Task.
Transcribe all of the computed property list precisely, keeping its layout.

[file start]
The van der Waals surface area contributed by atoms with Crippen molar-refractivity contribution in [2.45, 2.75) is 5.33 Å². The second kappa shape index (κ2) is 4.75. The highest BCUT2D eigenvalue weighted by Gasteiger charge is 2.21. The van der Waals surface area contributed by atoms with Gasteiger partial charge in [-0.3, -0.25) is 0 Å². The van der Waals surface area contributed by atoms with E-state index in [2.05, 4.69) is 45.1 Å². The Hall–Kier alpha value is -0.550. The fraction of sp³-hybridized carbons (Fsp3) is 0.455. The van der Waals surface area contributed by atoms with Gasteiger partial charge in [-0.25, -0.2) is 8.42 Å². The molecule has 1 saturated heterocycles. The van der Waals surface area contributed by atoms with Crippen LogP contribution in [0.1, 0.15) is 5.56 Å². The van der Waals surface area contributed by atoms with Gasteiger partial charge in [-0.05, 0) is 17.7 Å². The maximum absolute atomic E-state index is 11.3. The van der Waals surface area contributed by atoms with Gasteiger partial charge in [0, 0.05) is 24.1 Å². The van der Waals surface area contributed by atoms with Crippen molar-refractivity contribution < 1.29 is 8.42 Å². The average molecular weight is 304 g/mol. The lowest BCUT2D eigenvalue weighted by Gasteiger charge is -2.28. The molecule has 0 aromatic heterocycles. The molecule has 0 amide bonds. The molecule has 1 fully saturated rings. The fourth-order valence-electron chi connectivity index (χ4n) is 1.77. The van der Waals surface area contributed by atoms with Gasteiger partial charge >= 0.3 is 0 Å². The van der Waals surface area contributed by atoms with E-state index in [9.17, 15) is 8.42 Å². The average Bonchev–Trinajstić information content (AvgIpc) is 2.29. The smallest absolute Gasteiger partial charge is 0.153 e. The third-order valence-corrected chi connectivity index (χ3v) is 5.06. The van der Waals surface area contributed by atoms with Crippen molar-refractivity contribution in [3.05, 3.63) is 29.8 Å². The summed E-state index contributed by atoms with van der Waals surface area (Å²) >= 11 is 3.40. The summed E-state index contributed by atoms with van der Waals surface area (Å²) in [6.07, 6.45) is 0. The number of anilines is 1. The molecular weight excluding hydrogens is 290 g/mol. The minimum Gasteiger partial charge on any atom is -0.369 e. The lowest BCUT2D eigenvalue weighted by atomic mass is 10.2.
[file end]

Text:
The van der Waals surface area contributed by atoms with Crippen molar-refractivity contribution in [2.45, 2.75) is 5.33 Å². The second kappa shape index (κ2) is 4.75. The highest BCUT2D eigenvalue weighted by Gasteiger charge is 2.21. The van der Waals surface area contributed by atoms with Gasteiger partial charge in [-0.3, -0.25) is 0 Å². The van der Waals surface area contributed by atoms with E-state index in [2.05, 4.69) is 45.1 Å². The Hall–Kier alpha value is -0.550. The fraction of sp³-hybridized carbons (Fsp3) is 0.455. The van der Waals surface area contributed by atoms with Gasteiger partial charge in [-0.25, -0.2) is 8.42 Å². The molecule has 1 saturated heterocycles. The van der Waals surface area contributed by atoms with Crippen LogP contribution in [0.1, 0.15) is 5.56 Å². The van der Waals surface area contributed by atoms with Gasteiger partial charge in [-0.05, 0) is 17.7 Å². The maximum absolute atomic E-state index is 11.3. The van der Waals surface area contributed by atoms with Gasteiger partial charge in [0, 0.05) is 24.1 Å². The van der Waals surface area contributed by atoms with Crippen molar-refractivity contribution < 1.29 is 8.42 Å². The average molecular weight is 304 g/mol. The lowest BCUT2D eigenvalue weighted by Gasteiger charge is -2.28. The molecule has 0 aromatic heterocycles. The molecule has 0 amide bonds. The molecule has 1 fully saturated rings. The fourth-order valence-electron chi connectivity index (χ4n) is 1.77. The van der Waals surface area contributed by atoms with Gasteiger partial charge >= 0.3 is 0 Å². The van der Waals surface area contributed by atoms with E-state index in [9.17, 15) is 8.42 Å². The average Bonchev–Trinajstić information content (AvgIpc) is 2.29. The smallest absolute Gasteiger partial charge is 0.153 e. The third-order valence-corrected chi connectivity index (χ3v) is 5.06. The van der Waals surface area contributed by atoms with Crippen molar-refractivity contribution in [3.05, 3.63) is 29.8 Å². The summed E-state index contributed by atoms with van der Waals surface area (Å²) >= 11 is 3.40. The summed E-state index contributed by atoms with van der Waals surface area (Å²) in [6.07, 6.45) is 0. The number of anilines is 1. The molecular weight excluding hydrogens is 290 g/mol. The minimum Gasteiger partial charge on any atom is -0.369 e. The lowest BCUT2D eigenvalue weighted by atomic mass is 10.2.